Charles Grant suggests a key reason why our European vocation cannot be regained without Conservatives. “[Even] if public opinion shifts dramatically… British rejoiners would (still) face a problem with the EU,” he argues. “Most politicians in EU countries regret Brexit enormously. But they would not welcome a membership application from (any) Starmer government, if the Conservative opposition remained opposed to the EU. That is because there would then be a danger of Britain joining and leaving every few years. If there was a national consensus in favour of EU membership, European leaders would (then) be interested.”
Even if the Conservative Party loses the next General Election (a far from certain outcome), it will not go away. It will remain a major party, although there may be growing divides, on one hand between libertarian Brexiters and those wanting to keep broadly current standards of regulation, and on the other hand between small and big state Tories. Any Conservative defeat in upcoming General Elections may produce polarised internal outcomes: either the harder wiring of euro-scepticism prevails, or more optimistically there might be a renaissance of pro-Europeanism; after UKIP entryism, some Conservatives understandably want their party back! Or there might be a formal split, as, for different reasons, is being debated by Scottish Conservatives.
Many Pro-Europeans understandably oppose the Conservative Government because it took us out of the EU and wants to keep us out. But Pro-Europeans share many common values and objectives which transcend party identification. Pro-Europeanism cannot succeed if two fifths of voters supporting a major political party are ‘othered’. The pro-European space cannot be a vehicle to support a Progressive Alliance if that excludes and alienates such a major segment of support. The importance of centre-right pro-Europeans is downplayed at our peril. If we do not build bridges and work pro-actively with them, softening hard Brexit will be harder, and our hope to rejoin the EU will remain just that. So there must be a clear strategy to engage and encourage remaining Conservative pro-Europeans, even if they are currently marginalised within their own party.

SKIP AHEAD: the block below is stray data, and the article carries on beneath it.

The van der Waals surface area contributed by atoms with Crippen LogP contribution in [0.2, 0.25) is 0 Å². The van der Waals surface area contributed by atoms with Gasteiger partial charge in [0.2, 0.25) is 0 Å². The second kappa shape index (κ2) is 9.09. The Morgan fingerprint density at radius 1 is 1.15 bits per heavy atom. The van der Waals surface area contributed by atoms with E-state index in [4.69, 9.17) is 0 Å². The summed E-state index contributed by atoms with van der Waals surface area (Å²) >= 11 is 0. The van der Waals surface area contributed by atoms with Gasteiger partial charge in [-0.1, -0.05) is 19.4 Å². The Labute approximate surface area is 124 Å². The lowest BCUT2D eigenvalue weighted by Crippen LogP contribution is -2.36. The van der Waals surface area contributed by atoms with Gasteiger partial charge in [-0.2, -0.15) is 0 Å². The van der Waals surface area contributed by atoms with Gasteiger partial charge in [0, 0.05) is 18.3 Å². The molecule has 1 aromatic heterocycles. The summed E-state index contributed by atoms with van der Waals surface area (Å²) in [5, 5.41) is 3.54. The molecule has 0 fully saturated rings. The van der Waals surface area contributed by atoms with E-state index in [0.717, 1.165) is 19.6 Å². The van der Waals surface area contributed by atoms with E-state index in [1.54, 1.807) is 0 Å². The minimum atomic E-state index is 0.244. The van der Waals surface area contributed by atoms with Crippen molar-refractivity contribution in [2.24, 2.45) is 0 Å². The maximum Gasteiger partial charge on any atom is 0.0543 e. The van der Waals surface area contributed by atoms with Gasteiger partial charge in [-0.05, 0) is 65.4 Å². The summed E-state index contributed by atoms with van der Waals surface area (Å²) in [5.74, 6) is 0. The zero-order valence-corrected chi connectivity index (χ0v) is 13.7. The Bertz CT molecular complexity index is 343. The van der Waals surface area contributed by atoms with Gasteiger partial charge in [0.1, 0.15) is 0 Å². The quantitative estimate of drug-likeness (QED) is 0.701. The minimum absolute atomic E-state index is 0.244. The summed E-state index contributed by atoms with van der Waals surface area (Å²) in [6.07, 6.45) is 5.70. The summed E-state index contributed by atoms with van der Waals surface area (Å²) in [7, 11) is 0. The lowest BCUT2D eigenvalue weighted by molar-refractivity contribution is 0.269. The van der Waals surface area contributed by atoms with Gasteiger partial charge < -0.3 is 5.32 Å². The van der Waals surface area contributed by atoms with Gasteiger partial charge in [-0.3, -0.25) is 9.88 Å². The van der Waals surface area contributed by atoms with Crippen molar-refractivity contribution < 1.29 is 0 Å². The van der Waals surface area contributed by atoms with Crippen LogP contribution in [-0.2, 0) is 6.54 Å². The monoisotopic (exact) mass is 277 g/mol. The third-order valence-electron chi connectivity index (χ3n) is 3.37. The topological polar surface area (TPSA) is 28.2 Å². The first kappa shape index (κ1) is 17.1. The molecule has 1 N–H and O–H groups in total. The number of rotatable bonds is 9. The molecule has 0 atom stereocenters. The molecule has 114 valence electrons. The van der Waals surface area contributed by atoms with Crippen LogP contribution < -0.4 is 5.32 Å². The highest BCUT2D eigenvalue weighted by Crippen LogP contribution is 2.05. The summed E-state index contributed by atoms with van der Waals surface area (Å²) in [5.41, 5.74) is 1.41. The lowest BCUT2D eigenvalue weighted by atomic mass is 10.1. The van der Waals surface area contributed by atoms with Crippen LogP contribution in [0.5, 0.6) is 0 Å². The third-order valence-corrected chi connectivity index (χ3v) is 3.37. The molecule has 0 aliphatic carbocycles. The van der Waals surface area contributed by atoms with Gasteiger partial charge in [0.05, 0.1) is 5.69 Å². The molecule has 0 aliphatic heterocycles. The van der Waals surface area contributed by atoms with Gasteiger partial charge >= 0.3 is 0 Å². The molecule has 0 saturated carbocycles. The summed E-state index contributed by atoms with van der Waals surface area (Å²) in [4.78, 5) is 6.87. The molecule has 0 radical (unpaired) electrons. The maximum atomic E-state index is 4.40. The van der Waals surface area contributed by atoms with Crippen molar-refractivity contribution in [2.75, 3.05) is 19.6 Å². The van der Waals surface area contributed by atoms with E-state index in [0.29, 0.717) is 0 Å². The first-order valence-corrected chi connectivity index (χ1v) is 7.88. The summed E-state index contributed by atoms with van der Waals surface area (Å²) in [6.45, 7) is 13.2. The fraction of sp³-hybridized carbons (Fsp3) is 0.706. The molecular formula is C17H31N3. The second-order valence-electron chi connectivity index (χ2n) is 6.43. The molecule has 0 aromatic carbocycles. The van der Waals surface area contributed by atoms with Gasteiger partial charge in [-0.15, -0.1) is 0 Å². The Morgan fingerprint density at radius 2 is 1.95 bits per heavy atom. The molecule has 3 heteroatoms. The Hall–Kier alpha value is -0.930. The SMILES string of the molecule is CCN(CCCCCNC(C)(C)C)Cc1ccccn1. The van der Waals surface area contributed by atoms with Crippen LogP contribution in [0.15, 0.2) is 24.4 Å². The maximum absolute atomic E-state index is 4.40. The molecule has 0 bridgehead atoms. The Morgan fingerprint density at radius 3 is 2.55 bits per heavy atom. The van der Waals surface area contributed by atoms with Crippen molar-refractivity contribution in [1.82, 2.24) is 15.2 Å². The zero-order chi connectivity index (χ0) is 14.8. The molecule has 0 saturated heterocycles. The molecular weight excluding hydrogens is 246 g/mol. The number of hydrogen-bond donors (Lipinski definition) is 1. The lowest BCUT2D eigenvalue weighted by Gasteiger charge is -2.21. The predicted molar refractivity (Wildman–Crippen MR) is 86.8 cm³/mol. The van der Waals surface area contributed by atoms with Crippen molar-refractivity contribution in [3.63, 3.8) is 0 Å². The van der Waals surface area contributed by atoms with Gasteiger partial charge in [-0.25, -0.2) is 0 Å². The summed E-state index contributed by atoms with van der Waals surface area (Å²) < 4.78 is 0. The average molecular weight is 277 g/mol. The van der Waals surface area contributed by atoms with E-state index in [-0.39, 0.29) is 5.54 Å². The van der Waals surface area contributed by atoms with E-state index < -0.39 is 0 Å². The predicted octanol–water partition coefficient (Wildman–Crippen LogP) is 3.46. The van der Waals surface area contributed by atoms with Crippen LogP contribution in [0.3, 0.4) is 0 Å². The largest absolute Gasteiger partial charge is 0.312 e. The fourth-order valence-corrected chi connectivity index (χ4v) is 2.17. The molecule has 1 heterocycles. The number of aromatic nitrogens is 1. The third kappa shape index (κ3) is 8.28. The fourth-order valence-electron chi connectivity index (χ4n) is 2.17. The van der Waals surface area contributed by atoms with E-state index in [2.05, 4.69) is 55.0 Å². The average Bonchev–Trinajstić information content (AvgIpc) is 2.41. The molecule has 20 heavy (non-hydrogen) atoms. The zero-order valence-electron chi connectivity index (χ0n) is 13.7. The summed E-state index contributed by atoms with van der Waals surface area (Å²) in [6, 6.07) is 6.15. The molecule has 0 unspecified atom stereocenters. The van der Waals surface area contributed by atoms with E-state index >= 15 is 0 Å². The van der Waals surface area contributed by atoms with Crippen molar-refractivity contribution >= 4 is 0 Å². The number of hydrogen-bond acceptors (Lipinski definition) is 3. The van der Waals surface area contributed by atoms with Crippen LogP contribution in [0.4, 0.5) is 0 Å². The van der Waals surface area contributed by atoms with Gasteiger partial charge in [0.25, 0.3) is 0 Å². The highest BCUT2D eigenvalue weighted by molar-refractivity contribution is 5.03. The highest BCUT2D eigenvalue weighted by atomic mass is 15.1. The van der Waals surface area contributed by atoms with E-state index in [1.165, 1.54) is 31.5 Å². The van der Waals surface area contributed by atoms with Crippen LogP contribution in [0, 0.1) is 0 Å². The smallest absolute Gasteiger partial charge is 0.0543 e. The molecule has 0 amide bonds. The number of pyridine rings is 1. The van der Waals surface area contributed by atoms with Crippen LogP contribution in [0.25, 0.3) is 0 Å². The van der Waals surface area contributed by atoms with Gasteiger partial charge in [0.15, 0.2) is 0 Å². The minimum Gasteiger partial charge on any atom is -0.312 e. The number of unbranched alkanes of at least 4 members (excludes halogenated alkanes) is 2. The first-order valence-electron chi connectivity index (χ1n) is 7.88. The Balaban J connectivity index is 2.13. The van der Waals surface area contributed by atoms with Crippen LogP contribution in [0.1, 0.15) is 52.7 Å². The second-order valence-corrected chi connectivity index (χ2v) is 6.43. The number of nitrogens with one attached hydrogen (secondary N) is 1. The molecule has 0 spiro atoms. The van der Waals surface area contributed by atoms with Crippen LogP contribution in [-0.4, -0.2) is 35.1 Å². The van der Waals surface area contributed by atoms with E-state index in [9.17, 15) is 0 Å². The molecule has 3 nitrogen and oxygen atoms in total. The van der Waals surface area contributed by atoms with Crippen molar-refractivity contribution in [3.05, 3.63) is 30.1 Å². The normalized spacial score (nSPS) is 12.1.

The EU will simply not consider any UK application to rejoin until there is clear evidence of an all-party consensus. It may now appear unlikely that the Conservative Party abandons its majority ideological EUphobia. But let us not forget its chameleon nature. It is a party which has an occasional ability to split and re-form. It took us into Europe and out. We cannot even write off the possibility of a future Conservative Government even taking us back into the EU.
Brexit is disrupting the livelihoods of many. But the pain is not yet wide and deep enough, and sufficiently unambiguous to enough people decisively to turn polls. As opposition to Brexit grows, it will not just be attracted to and articulated within current opposition parties. To win, we need to be able to engage all major parties, both inside and outside Parliament, and support the pro-Europeanism sentiment within them. Victory will not be achieved just fighting old battles against the same enemies with the same old tactics.
Vice Chair, London4Europe
London4Europe blogs are edited by Nick Hopkinson, Vice-Chair. Articles on this page reflect the views of the author and not necessarily of London4Europe.